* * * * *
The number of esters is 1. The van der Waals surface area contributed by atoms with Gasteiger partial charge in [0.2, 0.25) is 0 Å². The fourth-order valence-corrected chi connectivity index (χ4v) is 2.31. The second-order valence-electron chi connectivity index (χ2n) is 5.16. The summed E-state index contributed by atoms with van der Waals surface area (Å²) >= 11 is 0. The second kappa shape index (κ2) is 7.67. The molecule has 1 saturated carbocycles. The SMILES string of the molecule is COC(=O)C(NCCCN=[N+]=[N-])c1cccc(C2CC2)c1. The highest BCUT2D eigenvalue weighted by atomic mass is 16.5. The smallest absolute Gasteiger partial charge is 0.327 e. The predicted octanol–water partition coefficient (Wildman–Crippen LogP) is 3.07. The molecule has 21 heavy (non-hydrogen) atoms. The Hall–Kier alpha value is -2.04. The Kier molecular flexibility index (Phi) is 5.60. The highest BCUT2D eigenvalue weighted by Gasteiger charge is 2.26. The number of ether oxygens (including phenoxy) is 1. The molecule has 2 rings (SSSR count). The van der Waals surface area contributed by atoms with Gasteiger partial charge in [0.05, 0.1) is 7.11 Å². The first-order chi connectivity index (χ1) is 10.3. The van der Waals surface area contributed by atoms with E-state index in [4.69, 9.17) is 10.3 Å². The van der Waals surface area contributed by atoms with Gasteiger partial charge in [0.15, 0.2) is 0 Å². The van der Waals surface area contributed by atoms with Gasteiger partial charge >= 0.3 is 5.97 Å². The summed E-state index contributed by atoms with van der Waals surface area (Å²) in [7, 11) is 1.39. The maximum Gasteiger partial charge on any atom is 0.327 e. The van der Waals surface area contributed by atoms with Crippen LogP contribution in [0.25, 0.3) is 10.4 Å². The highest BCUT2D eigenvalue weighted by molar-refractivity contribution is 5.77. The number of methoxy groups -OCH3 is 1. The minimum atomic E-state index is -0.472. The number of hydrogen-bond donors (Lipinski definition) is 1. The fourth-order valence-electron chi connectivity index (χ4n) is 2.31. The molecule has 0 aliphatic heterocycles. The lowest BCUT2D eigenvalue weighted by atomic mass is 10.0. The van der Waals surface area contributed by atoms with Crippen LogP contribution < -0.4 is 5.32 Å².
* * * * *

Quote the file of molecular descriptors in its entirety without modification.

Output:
The number of esters is 1. The van der Waals surface area contributed by atoms with Gasteiger partial charge in [0.2, 0.25) is 0 Å². The fourth-order valence-corrected chi connectivity index (χ4v) is 2.31. The second-order valence-electron chi connectivity index (χ2n) is 5.16. The summed E-state index contributed by atoms with van der Waals surface area (Å²) >= 11 is 0. The second kappa shape index (κ2) is 7.67. The molecule has 1 saturated carbocycles. The SMILES string of the molecule is COC(=O)C(NCCCN=[N+]=[N-])c1cccc(C2CC2)c1. The highest BCUT2D eigenvalue weighted by atomic mass is 16.5. The smallest absolute Gasteiger partial charge is 0.327 e. The predicted octanol–water partition coefficient (Wildman–Crippen LogP) is 3.07. The molecule has 21 heavy (non-hydrogen) atoms. The Hall–Kier alpha value is -2.04. The Kier molecular flexibility index (Phi) is 5.60. The highest BCUT2D eigenvalue weighted by Gasteiger charge is 2.26. The number of ether oxygens (including phenoxy) is 1. The molecule has 2 rings (SSSR count). The van der Waals surface area contributed by atoms with Gasteiger partial charge in [0.05, 0.1) is 7.11 Å². The first-order chi connectivity index (χ1) is 10.3. The van der Waals surface area contributed by atoms with E-state index in [4.69, 9.17) is 10.3 Å². The van der Waals surface area contributed by atoms with Gasteiger partial charge in [0.15, 0.2) is 0 Å². The van der Waals surface area contributed by atoms with Gasteiger partial charge >= 0.3 is 5.97 Å². The summed E-state index contributed by atoms with van der Waals surface area (Å²) in [7, 11) is 1.39. The maximum Gasteiger partial charge on any atom is 0.327 e. The van der Waals surface area contributed by atoms with Crippen LogP contribution in [0.25, 0.3) is 10.4 Å². The highest BCUT2D eigenvalue weighted by molar-refractivity contribution is 5.77. The number of methoxy groups -OCH3 is 1. The minimum atomic E-state index is -0.472. The number of hydrogen-bond donors (Lipinski definition) is 1. The fourth-order valence-electron chi connectivity index (χ4n) is 2.31. The molecule has 0 aliphatic heterocycles. The lowest BCUT2D eigenvalue weighted by atomic mass is 10.0. The van der Waals surface area contributed by atoms with Crippen LogP contribution < -0.4 is 5.32 Å².